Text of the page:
12. Basically, if the task status is not equal to <> the word completed, then it’s yellow, otherwise, it’s transparent (no color).  Click OK, click OK. Run.
    CropperCapture[100]
  13. Okay, now what good is a list of important tasks, if you don’t have a way to actually open them up?  Time to make the title into a hyperlink.  Back in Design view, right click on the Title field (the white, not the green header), and choose Text Box Properties.
  14. Click Action on the left, and choose Go to URL.
    CropperCapture[101]
  15. Click the Function (fx) button next to the Select URL box.  You’ll need to know the URL to get to the display form for a specific task.  Mine is:
    http://team.contoso.com/Lists/ProjectTasks/dispform.aspx?ID=__
    (to read more about how hyperlinks are structured in SharePoint, read my post here)
    The __ at the end is what needs to display the ID of whatever item I click on.
  16. It’s not as easy as just concatenating together your URL and your item’s ID.  There’s a bug.  If you just do that, then your query string (ID) will end up showing twice at the end of the url when using this report in the report viewer web part, which will not allow your item to open property.  You have do to this extra funkiness with JavaScript.
    ="javascript:window.navigate('http://team.contoso.com/Lists/ProjectTasks/dispform.aspx?ID=" & Fields!ID.value & "');"
  17. Click OK, click OK.  Notice that your title still doesn’t look like a hyperlink.  Well, it is, but it’s not going to be obvious to anyone. 
    CropperCapture[102]
  18. With your Title cell still selected, just click the little underline button in the ribbon, just like you would in MS Word.  Then, use the font color next to it, to change the font to blue.  Click Run.  Click Save, save it to your library where you keep reports, and close Report Builder.
  19. Go to your site’s home page, or any other page, really, in the browser, and Edit Page.  Click to add/insert a web part.  In the SQL Server Reporting category, insert the SQL Server Reporting Services Report Viewer.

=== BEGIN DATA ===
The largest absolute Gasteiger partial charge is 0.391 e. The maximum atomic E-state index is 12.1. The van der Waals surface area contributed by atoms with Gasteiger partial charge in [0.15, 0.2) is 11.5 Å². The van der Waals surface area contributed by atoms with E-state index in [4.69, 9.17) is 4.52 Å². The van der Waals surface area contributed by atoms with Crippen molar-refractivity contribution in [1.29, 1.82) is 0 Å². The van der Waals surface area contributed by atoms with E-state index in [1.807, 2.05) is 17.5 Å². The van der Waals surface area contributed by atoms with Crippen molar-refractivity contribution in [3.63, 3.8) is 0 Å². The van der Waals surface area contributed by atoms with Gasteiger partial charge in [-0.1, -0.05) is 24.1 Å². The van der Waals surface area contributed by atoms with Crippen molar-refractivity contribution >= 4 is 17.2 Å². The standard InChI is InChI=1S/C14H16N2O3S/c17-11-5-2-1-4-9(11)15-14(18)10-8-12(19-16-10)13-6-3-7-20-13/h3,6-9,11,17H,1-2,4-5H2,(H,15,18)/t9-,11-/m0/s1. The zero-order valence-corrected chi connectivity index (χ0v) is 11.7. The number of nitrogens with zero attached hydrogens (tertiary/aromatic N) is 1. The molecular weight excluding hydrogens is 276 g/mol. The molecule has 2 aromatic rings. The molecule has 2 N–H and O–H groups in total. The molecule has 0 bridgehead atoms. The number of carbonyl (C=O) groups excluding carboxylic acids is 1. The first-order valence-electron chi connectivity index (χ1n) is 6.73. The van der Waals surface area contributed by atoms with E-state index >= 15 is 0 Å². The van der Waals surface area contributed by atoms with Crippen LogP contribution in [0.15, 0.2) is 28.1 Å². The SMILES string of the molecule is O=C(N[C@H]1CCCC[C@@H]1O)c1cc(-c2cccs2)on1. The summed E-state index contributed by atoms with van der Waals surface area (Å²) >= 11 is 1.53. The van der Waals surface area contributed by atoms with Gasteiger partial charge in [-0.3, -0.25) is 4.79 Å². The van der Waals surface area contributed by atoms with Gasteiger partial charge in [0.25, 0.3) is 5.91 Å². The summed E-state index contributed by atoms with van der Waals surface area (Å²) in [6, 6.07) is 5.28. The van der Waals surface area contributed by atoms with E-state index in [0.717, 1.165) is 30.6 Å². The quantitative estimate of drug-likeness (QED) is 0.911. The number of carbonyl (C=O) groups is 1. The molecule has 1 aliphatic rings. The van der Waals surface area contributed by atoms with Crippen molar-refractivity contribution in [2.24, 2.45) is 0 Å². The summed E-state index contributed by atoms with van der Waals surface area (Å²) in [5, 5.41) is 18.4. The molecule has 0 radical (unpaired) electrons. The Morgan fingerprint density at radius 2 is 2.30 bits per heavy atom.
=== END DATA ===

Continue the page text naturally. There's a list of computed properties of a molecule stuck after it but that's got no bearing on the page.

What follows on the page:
20. Open the web part toolpane.  In the Report box, navigate to your report in the library you just saved it in.  Click OK.  Stop editing the page and/or save it.

This is what the final result looks like in the browser:

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Note that there are many more options in the web part settings, which allow you to control what shows on the toolbar, etc.  You can also change the setting that determines what window that links will come up in, so you can use _blank if you want the task to open up in a new window.  This is even pretty, printable, and exportable. 

Comments

Tom Resing

You make the report viewer web part sound so good that I can picture recommending it over the data view web part even without the 2013 changes! Nice walkthrough. The visuals really help.
 on 8/3/2012 8:25 AM

Marc D Anderson

Laura:

I've always found the reports that SSRS emits to be incredibly bloated and slow in the browser. What's your take on that?

Also, do you think that this is a good "end user" replacement for the DVWP? Would they even have access to these tools?

M.
 on 8/3/2012 1:12 PM

Ian Morrish

I think the 3 of us are going to miss the DVWP the most. Just can't believe they ripped this out....
 on 8/4/2012 12:34 AM

Mike Walsh

One more step in making SharePoint so complicated that it is impossible for anything but a team of specialists to handle.

DVWP/DVFP will be sadly missed. It makes you wonder if the SPD team have the best interests of the SP product at heart following as it does their SP 2010 can only be used with SP 2010 sites misstep.

One stupidity per SPD version?
 on 8/4/2012 10:00 AM